Background: Rapid generation of omics data in recent years have resulted in vast amounts of disconnected datasets without systemic integration and knowledge building, while individual groups have made customized, annotated datasets available on the web with few ways to link them to in-lab datasets. With so many research groups generating their own data, the ability to relate it to the larger genomic and comparative genomic context is becoming increasingly crucial to make full use of the data. Results: The Omics Database Generator (ODG) allows users to create customized databases that utilize published genomics data integrated with experimental data which can be queried using a flexible graph database. When provided with omics and experimental data, ODG will create a comparative, multi-dimensional graph database. ODG can import definitions and annotations from other sources such as InterProScan, the Gene Ontology, ENZYME, UniPathway, and others. This annotation data can be especially useful for studying new or understudied species for which transcripts have only been predicted, and rapidly give additional layers of annotation to predicted genes. In better studied species, ODG can perform syntenic annotation translations or rapidly identify characteristics of a set of genes or nucleotide locations, such as hits from an association study. ODG provides a web-based user-interface for configuring the data import and for querying the database. Queries can also be run from the command-line and the database can be queried directly through programming language hooks available for most languages. ODG supports most common genomic formats as well as generic, easy to use tab-separated value format for user-provided annotations. Conclusions: ODG is a user-friendly database generation and query tool that adapts to the supplied data to produce a comparative genomic database or multi-layered annotation database. ODG provides rapid comparative genomic annotation and is therefore particularly useful for non-model or understudied species. For species for which more data are available, ODG can be used to conduct complex multi-omics, pattern-matching queries.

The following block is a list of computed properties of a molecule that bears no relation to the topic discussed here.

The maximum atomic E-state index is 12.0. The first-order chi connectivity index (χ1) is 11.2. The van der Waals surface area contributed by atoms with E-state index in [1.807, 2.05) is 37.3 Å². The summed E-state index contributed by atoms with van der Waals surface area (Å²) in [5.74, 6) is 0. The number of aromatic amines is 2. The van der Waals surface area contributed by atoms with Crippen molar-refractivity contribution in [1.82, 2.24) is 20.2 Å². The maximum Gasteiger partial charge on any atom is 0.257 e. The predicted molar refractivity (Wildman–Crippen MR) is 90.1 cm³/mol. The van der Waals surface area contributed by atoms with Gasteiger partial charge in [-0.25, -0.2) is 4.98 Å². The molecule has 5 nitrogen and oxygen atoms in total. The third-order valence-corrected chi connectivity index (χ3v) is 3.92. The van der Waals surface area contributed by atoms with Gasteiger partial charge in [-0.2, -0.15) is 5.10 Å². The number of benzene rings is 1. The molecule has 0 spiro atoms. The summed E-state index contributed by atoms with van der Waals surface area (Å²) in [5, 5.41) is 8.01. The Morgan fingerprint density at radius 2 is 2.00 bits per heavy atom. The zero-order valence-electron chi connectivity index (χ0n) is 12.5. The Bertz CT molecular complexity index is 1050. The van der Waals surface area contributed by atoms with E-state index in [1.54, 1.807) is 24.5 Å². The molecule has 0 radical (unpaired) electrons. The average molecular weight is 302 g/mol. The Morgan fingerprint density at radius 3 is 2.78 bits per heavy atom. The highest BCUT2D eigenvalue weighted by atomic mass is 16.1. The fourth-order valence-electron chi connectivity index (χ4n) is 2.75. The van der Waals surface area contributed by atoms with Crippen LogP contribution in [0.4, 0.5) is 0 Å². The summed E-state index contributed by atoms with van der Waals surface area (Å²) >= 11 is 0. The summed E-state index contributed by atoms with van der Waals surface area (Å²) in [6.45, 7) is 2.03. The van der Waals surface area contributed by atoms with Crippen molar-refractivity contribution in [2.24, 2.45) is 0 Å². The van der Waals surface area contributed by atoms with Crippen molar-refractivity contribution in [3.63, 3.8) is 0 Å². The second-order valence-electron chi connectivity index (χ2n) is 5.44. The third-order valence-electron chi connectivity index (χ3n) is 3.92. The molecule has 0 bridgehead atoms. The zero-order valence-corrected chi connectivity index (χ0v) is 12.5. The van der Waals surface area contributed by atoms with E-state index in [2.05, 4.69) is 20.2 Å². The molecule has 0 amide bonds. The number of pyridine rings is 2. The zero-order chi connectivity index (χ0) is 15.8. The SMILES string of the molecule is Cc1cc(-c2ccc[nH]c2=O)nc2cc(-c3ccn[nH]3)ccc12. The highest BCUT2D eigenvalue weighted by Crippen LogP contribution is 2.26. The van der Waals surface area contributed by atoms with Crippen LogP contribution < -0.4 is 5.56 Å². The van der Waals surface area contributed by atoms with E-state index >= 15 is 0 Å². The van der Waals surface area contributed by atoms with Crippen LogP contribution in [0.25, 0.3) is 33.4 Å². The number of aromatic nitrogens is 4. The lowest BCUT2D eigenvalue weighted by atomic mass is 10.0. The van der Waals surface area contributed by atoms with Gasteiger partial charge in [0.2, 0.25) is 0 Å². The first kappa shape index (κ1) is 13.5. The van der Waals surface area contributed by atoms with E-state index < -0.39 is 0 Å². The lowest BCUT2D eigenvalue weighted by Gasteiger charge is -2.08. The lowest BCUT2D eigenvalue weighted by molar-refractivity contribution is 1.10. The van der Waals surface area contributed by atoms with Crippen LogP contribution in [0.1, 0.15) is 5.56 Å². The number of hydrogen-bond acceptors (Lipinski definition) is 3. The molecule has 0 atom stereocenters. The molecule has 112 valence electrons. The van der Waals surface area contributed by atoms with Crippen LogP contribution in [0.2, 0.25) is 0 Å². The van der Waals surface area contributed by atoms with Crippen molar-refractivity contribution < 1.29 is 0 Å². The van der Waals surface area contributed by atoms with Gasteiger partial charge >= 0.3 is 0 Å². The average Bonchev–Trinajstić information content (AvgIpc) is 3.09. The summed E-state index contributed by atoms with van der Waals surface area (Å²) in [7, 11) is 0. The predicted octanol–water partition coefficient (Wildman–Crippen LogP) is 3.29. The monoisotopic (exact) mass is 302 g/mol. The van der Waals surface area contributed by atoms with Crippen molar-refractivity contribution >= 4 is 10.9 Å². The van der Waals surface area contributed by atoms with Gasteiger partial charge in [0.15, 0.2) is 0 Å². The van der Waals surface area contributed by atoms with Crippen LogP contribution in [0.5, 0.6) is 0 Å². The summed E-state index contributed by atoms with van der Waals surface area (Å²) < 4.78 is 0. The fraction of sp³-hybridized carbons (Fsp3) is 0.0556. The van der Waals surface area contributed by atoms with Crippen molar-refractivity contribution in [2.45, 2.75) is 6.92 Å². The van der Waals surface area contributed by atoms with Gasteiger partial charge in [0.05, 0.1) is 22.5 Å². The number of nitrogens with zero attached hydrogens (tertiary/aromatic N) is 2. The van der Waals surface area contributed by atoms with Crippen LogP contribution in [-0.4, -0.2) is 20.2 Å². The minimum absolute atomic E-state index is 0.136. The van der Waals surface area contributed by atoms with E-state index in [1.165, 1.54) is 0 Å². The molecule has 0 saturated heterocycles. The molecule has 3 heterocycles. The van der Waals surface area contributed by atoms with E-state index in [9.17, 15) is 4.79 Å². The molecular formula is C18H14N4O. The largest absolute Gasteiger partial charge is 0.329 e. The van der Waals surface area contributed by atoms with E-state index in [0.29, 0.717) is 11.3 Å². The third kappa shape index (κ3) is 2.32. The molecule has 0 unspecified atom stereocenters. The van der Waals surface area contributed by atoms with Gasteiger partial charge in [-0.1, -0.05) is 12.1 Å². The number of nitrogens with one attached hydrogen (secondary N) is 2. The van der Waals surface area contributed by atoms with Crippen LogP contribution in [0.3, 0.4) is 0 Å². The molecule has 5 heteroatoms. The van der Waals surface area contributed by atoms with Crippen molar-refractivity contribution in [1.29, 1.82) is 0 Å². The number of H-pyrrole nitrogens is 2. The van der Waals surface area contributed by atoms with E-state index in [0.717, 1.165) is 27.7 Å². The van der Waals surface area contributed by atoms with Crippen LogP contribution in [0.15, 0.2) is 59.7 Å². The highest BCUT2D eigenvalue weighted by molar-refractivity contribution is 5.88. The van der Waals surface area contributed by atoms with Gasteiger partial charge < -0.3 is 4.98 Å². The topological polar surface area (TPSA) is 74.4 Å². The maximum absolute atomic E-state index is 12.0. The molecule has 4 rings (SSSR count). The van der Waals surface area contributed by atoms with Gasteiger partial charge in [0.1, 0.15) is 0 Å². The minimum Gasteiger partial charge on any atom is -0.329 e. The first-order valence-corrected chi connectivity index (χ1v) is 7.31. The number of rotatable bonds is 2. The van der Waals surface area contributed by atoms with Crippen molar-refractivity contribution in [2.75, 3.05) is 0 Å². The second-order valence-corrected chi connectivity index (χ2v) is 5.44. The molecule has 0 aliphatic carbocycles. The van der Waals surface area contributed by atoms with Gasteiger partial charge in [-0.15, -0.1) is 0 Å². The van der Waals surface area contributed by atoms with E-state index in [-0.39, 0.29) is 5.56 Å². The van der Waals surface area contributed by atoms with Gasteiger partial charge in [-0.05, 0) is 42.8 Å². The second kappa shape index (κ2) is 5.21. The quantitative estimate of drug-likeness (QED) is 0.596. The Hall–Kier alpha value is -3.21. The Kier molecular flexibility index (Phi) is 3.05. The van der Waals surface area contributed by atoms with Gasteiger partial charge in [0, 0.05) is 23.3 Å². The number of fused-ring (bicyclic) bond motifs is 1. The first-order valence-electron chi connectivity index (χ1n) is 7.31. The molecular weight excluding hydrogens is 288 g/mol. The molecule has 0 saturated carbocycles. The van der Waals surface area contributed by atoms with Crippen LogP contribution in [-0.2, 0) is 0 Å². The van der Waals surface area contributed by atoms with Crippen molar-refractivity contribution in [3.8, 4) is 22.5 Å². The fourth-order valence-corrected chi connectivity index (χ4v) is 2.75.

Bibliographical noteFunding Information:
This work was funded by NSF grant IOS-1237993 awarded to NDY and PT.
© 2017 The Author(s).
- Comparative genomics
- Data integration
- Graph database
- Non-model species